This isn’t racism — it’s the Far Left at its worst
The most sensible and important thing anyone on the progressive side of politics has said in a long while was Barack Obama's invocation against the judgmental and doctrinaire rhetoric of modern-day activists.
In a terrific interview last month, the two-term former president took aim at what he described as the "call-out culture" that has infected progressive discourse, where Left-wingers - especially on social media - are quick to throw around tags of racism, homophobia and general bigotry towards those with whom they disagree.
Specifically, Obama sought to demolish the concept of "wokeness", the state of being so politically enlightened that you regard all others with contempt, if not hatred.
"This idea of purity and you're never compromised and you're always politically 'woke' and all that stuff," he said, "You should get over that quickly."
"The world is messy; there are ambiguities. People who do really good stuff have flaws. People who you are fighting may love their kids and share certain things with you."
Obama's words have as much relevance in Australia as they do in the US, where the binary nature of modern debate now seeks to divide the world into two irreconcilable camps - the wholly enlightened versus the irretrievably prejudiced.
I have no doubt this is one of the key reasons Labor's vote has collapsed among working-class people, as the perception exists - rightly or wrongly - that the party is obsessed with politically-correct undergraduate issues that have no bearing on the day-to-day lives of blue-collar folks.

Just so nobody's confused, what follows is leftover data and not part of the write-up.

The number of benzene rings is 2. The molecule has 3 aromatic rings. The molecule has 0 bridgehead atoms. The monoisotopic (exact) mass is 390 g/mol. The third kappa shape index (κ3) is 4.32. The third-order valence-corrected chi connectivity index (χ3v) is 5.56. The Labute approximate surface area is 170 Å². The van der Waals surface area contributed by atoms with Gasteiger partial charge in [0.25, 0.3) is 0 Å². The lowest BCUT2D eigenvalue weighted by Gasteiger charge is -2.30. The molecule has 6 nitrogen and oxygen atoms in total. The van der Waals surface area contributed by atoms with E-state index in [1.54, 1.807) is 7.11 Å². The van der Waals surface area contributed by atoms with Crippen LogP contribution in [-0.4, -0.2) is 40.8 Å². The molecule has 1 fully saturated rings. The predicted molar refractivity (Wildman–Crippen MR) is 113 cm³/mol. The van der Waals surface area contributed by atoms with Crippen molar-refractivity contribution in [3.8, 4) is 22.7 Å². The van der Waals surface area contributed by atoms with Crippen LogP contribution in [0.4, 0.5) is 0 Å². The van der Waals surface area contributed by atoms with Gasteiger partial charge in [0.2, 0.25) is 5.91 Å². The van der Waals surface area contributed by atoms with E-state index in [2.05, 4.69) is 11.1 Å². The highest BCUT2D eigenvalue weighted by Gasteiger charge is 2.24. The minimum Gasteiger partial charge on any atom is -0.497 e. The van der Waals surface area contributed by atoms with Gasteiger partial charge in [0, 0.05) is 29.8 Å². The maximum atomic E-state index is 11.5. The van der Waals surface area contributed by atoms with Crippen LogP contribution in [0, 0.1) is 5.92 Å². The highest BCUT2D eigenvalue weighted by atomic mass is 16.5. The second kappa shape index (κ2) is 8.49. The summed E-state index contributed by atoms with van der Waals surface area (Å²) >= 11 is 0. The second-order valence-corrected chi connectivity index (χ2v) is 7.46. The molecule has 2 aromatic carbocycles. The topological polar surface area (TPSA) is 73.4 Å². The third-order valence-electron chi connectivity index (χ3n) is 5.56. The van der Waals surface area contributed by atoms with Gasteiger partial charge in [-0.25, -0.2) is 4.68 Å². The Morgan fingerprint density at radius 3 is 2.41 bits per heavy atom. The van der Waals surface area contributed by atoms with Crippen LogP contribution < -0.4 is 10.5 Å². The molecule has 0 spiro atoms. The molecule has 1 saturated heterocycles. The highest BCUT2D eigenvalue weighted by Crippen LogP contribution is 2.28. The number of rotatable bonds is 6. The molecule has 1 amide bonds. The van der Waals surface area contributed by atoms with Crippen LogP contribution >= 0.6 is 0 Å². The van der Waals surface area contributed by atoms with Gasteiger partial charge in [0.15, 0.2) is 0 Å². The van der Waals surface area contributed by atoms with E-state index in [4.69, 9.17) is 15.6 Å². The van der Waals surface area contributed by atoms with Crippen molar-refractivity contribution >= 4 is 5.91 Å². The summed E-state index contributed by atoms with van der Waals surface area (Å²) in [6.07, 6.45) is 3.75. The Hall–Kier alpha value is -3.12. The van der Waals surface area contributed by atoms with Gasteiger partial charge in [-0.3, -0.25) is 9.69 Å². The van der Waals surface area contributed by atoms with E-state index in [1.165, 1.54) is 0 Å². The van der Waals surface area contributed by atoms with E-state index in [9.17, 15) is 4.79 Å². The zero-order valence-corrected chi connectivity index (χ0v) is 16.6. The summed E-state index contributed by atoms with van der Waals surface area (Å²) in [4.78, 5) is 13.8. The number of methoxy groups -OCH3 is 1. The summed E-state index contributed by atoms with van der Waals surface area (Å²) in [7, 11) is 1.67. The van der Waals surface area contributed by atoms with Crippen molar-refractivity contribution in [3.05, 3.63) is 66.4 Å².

We saw Exhibit A this week for exactly what Obama was talking about involving, of all things, a horse race.
The victory of Vow and Declare in Tuesday's Melbourne Cup was regarded by many as an Australian success story in that a plucky nag with humble owners beat a field dominated by international horses owned by oil barons and European multi-millionaires.
ABC journalist Osman Faruqi saw it differently. He saw something sinister and dark in the celebration of this Australian victory.
"On Sunrise this morning, one of the guests literally said the Melbourne Cup result was good because the winning horse 'grew here, not flew here'," he wrote on Twitter.
"The culture is so racism-poisoned that we're being xenophobic about racehorses."
This hilariously stupid observation sought to conflate post-September 11 sentiment on everything from the Cronulla riots to the Tampa and "Children Overboard" affair into the wholly innocuous celebration of an unexpected result in a horse race.
It is the precise brand of nonsense identified by Obama - and it's killing the Left.
Of the many rejoinders to Faruqi's tweet, none were stronger, blunter or more sweetly executed than that penned by Martin Pakula, who happens to be a member of Labor's Right faction and Racing Minister in the Victorian Labor Government.
"Being happy that a local horse beat the overseas horses is apparently racist now," Pakula wrote. "We have actually gone through the looking glass, jumped the shark and entered the twilight zone."